(In*ca"nous) a. [L. incanus; pref. in- in + canus hoary.] (Bot.) Hoary with white pubescence.

(In`can*ta"tion) n. [L. incantatio, fr. incantare to chant a magic formula over one: cf. F. incantation. See Enchant.]

1. The act or process of using formulas sung or spoken, with occult ceremonies, for the purpose of raising spirits, producing enchantment, or affecting other magical results; enchantment. "Mysterious ceremony and incantation." Burke.

2. A formula of words used as above.

(In*cant"a*to*ry) a. Dealing by enchantment; magical. Sir T. Browne.

(In*cant"ing), a. Enchanting. [Obs.] Sir T. Herbert.

(In*can"ton) v. t. To unite to, or form into, a canton or separate community. Addison.

(In*ca`pa*bil"i*ty) n.

1. The quality of being incapable; incapacity. Suckling.

2. (Law) Want of legal qualifications, or of legal power; as, incapability of holding an office.

(In*ca"pa*ble) a. [Pref. in- not + capable: cf. F. incapable, L. incapabilis incomprehensible.]

1. Wanting in ability or qualification for the purpose or end in view; not large enough to contain or hold; deficient in physical strength, mental or moral power, etc.; not capable; as, incapable of holding a certain quantity of liquid; incapable of endurance, of comprehension, of perseverance, of reform, etc.

2. Not capable of being brought to do or perform, because morally strong or well disposed; — used with reference to some evil; as, incapable of wrong, dishonesty, or falsehood.

3. Not in a state to receive; not receptive; not susceptible; not able to admit; as, incapable of pain, or pleasure; incapable of stain or injury.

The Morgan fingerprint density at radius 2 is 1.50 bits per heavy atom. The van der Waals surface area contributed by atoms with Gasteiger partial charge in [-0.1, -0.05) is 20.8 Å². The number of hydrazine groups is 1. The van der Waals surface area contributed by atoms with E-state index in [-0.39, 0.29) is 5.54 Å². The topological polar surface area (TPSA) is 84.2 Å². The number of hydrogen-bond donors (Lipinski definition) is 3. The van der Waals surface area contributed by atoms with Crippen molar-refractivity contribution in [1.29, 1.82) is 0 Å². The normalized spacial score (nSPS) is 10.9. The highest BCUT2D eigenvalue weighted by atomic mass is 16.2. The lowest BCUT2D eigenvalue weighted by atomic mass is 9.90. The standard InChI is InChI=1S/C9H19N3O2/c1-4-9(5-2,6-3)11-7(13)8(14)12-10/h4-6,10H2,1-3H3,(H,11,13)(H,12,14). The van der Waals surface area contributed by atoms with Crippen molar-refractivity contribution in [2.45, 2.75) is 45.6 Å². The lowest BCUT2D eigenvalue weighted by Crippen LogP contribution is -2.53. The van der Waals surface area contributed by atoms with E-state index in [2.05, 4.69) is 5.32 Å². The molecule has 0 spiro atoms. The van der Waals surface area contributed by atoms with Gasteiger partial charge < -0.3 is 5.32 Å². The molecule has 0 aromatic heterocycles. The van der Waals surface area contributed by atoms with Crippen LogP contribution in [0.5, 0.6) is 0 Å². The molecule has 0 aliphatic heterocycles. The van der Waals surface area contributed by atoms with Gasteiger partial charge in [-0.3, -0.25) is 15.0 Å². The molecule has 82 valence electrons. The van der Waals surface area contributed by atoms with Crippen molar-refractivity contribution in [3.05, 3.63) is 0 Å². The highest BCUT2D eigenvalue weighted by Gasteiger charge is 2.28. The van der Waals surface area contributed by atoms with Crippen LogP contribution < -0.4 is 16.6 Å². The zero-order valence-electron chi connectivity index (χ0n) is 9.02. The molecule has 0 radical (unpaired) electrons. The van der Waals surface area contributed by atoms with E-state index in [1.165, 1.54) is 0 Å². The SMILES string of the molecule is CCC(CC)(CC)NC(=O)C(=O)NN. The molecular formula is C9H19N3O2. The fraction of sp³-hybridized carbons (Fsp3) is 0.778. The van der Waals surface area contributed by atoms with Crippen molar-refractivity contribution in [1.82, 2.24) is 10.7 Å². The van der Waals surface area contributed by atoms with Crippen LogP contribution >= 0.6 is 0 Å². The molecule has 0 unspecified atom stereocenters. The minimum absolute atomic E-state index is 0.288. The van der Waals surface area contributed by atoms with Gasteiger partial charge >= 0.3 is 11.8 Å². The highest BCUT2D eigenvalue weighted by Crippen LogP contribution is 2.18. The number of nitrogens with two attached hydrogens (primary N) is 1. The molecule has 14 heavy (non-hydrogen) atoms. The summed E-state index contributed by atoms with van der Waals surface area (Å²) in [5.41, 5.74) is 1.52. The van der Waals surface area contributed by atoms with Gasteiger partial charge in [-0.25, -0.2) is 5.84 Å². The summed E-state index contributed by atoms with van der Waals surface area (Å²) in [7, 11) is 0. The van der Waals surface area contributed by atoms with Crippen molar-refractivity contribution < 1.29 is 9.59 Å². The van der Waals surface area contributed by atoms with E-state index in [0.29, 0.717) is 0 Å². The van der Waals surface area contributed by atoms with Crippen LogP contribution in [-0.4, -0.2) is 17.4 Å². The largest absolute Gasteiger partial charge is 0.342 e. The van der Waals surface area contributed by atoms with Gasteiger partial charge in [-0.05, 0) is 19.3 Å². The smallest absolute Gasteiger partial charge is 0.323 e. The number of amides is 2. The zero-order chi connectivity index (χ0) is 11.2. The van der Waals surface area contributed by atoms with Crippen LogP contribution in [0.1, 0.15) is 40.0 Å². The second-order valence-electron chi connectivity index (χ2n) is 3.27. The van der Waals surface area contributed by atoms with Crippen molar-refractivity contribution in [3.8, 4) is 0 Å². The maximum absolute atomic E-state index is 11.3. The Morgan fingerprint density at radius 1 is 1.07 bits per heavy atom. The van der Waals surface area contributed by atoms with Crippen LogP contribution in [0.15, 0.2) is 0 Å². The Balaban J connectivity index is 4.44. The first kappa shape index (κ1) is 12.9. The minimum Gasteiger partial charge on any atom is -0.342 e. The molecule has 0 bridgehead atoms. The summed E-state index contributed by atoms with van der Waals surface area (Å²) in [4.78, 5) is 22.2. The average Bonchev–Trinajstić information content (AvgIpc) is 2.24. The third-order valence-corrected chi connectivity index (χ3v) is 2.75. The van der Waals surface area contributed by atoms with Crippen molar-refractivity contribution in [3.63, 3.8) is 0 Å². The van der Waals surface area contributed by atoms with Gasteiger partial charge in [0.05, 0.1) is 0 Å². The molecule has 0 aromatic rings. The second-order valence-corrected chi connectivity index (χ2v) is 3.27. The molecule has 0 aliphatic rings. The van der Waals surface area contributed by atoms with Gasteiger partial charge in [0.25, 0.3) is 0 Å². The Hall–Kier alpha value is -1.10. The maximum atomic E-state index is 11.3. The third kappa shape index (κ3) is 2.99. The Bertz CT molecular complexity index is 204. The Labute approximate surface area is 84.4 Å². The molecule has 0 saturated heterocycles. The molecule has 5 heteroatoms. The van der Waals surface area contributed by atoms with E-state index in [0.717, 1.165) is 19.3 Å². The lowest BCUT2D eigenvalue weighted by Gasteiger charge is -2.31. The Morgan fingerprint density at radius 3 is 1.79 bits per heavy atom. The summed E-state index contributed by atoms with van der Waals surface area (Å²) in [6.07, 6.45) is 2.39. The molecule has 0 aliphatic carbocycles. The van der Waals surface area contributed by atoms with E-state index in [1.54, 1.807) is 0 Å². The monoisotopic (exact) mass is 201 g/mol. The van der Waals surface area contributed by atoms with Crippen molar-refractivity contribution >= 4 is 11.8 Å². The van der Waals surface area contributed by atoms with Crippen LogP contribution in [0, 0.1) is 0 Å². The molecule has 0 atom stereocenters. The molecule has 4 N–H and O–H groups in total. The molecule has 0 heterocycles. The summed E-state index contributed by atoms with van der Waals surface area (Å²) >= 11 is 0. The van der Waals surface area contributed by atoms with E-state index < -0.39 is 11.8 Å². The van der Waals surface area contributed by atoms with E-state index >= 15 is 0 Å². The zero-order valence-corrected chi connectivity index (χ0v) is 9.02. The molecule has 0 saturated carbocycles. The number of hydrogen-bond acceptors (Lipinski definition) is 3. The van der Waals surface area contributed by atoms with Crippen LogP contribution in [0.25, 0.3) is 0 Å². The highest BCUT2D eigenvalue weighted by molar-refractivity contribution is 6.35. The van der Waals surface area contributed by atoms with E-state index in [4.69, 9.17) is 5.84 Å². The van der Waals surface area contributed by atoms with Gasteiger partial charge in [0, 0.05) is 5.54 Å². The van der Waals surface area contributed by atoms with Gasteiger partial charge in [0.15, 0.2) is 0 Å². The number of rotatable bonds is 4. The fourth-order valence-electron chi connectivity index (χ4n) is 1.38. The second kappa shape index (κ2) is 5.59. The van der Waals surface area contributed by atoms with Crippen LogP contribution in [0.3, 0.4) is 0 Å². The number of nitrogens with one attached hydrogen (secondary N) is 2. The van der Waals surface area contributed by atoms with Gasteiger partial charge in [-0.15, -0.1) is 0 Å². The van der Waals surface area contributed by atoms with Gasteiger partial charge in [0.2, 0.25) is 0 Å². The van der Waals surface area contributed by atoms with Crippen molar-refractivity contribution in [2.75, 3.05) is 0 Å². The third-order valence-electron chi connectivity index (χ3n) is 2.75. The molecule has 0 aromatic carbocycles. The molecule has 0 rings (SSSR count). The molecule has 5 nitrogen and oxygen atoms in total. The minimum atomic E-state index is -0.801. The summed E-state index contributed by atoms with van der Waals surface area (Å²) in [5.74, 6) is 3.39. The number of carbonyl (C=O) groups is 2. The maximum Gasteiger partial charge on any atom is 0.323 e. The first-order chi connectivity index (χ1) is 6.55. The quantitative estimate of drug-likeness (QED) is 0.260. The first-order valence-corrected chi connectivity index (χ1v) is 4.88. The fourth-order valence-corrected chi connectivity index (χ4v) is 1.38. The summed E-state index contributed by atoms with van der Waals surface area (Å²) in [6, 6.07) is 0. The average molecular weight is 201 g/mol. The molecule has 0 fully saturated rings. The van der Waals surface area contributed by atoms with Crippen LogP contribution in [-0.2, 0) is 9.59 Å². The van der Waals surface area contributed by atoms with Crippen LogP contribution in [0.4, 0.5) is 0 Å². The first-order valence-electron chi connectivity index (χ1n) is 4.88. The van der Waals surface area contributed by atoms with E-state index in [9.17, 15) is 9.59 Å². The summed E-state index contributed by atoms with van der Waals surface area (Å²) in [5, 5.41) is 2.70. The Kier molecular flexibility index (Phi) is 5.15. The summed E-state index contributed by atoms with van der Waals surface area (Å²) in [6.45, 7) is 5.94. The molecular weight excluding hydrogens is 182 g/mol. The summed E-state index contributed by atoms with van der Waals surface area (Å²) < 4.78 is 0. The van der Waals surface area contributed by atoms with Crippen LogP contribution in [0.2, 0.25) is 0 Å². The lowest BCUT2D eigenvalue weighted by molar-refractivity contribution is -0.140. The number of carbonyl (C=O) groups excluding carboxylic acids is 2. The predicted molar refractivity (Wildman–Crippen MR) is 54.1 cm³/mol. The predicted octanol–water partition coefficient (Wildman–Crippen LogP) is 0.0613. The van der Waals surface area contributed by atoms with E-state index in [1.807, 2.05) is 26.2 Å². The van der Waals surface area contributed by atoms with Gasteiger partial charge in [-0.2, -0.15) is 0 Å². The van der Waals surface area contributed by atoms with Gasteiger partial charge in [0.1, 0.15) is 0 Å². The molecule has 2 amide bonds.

4. (Law) Unqualified or disqualified, in a legal sense; as, a man under thirty-five years of age is incapable of holding the office of president of the United States; a person convicted on impeachment is thereby made incapable of holding an office of profit or honor under the government.

5. (Mil.) As a term of disgrace, sometimes annexed to a sentence when an officer has been cashiered and rendered incapable of serving his country.

Incapable is often used elliptically.

Is not your father grown incapable of reasonable affairs?

Syn. — Incompetent; unfit; unable; insufficient; inadequate; deficient; disqualified. See Incompetent.

(In*ca"pa*ble), n. One who is morally or mentally weak or inefficient; an imbecile; a simpleton.

(In*ca"pa*ble*ness), n. The quality or state of being incapable; incapability.

(In*ca"pa*bly), adv. In an incapable manner.

(In`ca*pa"cious) a. [Pref. in- not + capacious: cf. L. incapax incapable.] Not capacious; narrow; small; weak or foolish; as, an incapacious soul. Bp. Burnet.In`ca*pa"cious*ness, n.

  By PanEris using Melati.

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